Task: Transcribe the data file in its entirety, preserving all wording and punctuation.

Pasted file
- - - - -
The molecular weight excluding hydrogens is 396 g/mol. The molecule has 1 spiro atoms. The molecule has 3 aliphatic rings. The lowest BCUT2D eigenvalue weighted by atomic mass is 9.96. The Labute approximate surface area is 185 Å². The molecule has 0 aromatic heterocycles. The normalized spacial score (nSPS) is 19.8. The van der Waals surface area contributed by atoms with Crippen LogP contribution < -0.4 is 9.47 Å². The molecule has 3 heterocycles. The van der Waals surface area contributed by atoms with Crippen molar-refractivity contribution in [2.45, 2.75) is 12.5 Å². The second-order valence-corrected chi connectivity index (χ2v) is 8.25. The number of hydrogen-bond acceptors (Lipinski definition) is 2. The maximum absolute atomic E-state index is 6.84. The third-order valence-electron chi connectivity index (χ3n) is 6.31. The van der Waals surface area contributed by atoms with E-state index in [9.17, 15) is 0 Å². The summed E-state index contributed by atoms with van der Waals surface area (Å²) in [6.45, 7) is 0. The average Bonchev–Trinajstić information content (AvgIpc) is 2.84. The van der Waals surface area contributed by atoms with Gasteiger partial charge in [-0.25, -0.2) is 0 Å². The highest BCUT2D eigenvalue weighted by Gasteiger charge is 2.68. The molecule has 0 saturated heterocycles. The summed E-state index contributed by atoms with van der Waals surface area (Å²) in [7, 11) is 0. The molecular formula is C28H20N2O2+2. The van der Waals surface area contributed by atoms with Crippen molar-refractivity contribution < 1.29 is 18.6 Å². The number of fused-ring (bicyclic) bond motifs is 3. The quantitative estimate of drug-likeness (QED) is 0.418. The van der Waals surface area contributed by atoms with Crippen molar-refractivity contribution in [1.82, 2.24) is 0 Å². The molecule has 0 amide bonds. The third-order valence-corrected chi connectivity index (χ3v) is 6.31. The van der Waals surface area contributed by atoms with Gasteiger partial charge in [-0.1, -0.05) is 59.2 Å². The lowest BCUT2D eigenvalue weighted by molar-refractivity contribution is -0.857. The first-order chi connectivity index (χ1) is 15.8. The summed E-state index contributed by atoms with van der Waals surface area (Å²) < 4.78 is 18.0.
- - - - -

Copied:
The molecular weight excluding hydrogens is 396 g/mol. The molecule has 1 spiro atoms. The molecule has 3 aliphatic rings. The lowest BCUT2D eigenvalue weighted by atomic mass is 9.96. The Labute approximate surface area is 185 Å². The molecule has 0 aromatic heterocycles. The normalized spacial score (nSPS) is 19.8. The van der Waals surface area contributed by atoms with Crippen LogP contribution < -0.4 is 9.47 Å². The molecule has 3 heterocycles. The van der Waals surface area contributed by atoms with Crippen molar-refractivity contribution in [2.45, 2.75) is 12.5 Å². The second-order valence-corrected chi connectivity index (χ2v) is 8.25. The number of hydrogen-bond acceptors (Lipinski definition) is 2. The maximum absolute atomic E-state index is 6.84. The third-order valence-electron chi connectivity index (χ3n) is 6.31. The van der Waals surface area contributed by atoms with E-state index in [9.17, 15) is 0 Å². The summed E-state index contributed by atoms with van der Waals surface area (Å²) in [6.45, 7) is 0. The average Bonchev–Trinajstić information content (AvgIpc) is 2.84. The van der Waals surface area contributed by atoms with Gasteiger partial charge in [-0.25, -0.2) is 0 Å². The highest BCUT2D eigenvalue weighted by Gasteiger charge is 2.68. The molecule has 0 saturated heterocycles. The summed E-state index contributed by atoms with van der Waals surface area (Å²) in [7, 11) is 0. The molecular formula is C28H20N2O2+2. The van der Waals surface area contributed by atoms with Crippen molar-refractivity contribution < 1.29 is 18.6 Å². The number of fused-ring (bicyclic) bond motifs is 3. The quantitative estimate of drug-likeness (QED) is 0.418. The van der Waals surface area contributed by atoms with Crippen molar-refractivity contribution in [1.82, 2.24) is 0 Å². The molecule has 0 amide bonds. The third-order valence-corrected chi connectivity index (χ3v) is 6.31. The van der Waals surface area contributed by atoms with Gasteiger partial charge in [-0.1, -0.05) is 59.2 Å². The lowest BCUT2D eigenvalue weighted by molar-refractivity contribution is -0.857. The first-order chi connectivity index (χ1) is 15.8. The summed E-state index contributed by atoms with van der Waals surface area (Å²) < 4.78 is 18.0.